When your life is already jam-packed with nebulizing medications, why would you add one more?
Managing cystic fibrosis can feel overwhelming at times -- but we’re here to help. Learn how to navigate life with CF.
As a CF pharmacist, I've received many questions about complementary and alternative medications and supplements over the years. Although I am admittedly not the first person to “jump at the idea,” I always make sure to stay informed about available products and listen to my patients without judgement so that we can partner together to develop the best treatment plans for them.
When the news of the Trikafta™ approval came out, I was simultaneously excited for people with CF that would benefit and disappointed that another new medicine is passing me by. But, hearing about the next wave of research into a cure for ALL people with CF has me looking forward to the future.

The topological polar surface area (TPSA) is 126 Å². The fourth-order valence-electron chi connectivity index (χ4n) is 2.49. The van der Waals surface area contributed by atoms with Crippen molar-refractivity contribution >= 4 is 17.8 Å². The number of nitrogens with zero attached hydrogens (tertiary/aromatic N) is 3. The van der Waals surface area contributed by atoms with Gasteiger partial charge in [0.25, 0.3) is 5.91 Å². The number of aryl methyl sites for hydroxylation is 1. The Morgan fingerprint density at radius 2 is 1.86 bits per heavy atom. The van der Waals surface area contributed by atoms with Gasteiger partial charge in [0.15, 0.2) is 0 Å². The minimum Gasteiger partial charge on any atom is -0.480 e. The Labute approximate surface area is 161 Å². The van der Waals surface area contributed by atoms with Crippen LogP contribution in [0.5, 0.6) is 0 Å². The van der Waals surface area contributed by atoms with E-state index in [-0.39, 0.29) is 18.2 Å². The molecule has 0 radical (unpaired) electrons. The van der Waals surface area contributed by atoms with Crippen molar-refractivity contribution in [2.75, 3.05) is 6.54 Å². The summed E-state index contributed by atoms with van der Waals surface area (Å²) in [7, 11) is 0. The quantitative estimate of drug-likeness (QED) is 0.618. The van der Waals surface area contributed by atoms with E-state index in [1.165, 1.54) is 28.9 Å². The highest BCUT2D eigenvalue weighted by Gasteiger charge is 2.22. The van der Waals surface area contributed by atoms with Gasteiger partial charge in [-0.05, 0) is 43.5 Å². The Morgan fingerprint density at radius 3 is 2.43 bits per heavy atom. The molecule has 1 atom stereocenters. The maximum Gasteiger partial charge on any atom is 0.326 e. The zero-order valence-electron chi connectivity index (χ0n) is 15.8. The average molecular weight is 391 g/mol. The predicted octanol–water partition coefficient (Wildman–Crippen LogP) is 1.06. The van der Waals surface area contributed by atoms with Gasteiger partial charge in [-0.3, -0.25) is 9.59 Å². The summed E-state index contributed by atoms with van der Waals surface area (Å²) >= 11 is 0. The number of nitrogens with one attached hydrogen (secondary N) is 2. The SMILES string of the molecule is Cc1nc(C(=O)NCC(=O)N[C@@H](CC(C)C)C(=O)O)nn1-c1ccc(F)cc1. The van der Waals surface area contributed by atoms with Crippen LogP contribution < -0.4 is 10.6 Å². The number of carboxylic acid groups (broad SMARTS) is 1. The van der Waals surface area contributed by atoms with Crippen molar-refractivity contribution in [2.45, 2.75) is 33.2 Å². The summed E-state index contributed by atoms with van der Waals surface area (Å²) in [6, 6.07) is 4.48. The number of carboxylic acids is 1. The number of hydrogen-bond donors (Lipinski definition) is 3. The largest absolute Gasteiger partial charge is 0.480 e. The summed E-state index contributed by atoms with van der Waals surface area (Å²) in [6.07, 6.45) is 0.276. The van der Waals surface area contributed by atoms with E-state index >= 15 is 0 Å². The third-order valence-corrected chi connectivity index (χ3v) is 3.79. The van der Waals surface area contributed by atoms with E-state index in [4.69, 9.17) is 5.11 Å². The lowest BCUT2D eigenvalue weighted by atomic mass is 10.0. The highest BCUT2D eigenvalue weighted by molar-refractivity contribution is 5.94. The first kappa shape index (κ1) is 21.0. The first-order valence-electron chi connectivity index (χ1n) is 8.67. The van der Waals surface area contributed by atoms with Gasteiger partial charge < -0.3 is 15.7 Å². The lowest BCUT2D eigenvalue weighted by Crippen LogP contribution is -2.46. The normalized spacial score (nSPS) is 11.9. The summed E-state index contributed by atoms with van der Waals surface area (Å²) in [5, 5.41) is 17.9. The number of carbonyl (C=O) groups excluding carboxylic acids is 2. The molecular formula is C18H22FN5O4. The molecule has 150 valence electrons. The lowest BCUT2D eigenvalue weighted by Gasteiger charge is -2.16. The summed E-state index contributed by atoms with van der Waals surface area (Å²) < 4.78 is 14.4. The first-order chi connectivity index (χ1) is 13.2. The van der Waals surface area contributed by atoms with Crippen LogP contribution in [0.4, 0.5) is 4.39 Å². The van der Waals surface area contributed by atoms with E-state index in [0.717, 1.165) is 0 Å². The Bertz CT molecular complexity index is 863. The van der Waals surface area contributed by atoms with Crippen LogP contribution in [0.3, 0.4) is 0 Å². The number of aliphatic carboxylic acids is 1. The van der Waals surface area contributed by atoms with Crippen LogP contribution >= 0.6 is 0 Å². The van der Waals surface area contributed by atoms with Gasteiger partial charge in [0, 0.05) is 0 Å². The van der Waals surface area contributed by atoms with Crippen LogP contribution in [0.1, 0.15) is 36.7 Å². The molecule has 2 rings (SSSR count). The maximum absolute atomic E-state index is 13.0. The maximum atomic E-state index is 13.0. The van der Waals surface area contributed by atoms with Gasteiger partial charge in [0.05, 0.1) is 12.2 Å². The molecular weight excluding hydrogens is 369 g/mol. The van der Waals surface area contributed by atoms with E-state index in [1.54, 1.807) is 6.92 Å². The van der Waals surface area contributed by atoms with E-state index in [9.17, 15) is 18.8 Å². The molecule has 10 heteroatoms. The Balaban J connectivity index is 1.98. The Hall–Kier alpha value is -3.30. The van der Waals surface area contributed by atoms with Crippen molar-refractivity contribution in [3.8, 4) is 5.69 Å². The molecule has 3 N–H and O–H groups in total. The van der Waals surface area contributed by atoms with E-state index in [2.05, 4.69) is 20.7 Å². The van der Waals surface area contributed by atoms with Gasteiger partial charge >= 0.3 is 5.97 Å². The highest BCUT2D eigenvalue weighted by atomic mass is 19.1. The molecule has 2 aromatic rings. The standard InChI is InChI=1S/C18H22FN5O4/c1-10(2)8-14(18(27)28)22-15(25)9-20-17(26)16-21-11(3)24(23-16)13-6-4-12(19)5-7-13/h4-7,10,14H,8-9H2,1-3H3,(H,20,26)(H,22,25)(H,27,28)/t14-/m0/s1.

We depend on antibiotics to help us control and get rid of dangerous infections. But, in addition to the near-miraculous power to heal, many antibiotics come with serious side effects, too.
Today, Vertex Pharmaceuticals Inc. announced that the U.S. Food and Drug Administration has accepted its application to expand Trikafta® (elexacaftor/tezacaftor/ivacaftor) to include children ages 6-11 years old with cystic fibrosis who have at least one F508del or a mutation in the CFTR gene that is responsive based on in vitro data. The FDA has granted priority review of the application and has indicated that it will make a decision by June 8, 2021.
At first, it was easy to get my son to do his cystic fibrosis treatments. But as he got older, he started to hide his medications, rather than take them. I finally learned how to get him to see the importance of taking his medications.
I am both excited and scared that my son will be old enough to try Trikafta when he turns 12 later this year. In some ways, I can hardly wait to see how he will benefit. But I also know that he might experience side effects, and I don't want him to have any setbacks.
Bronchodilators may widen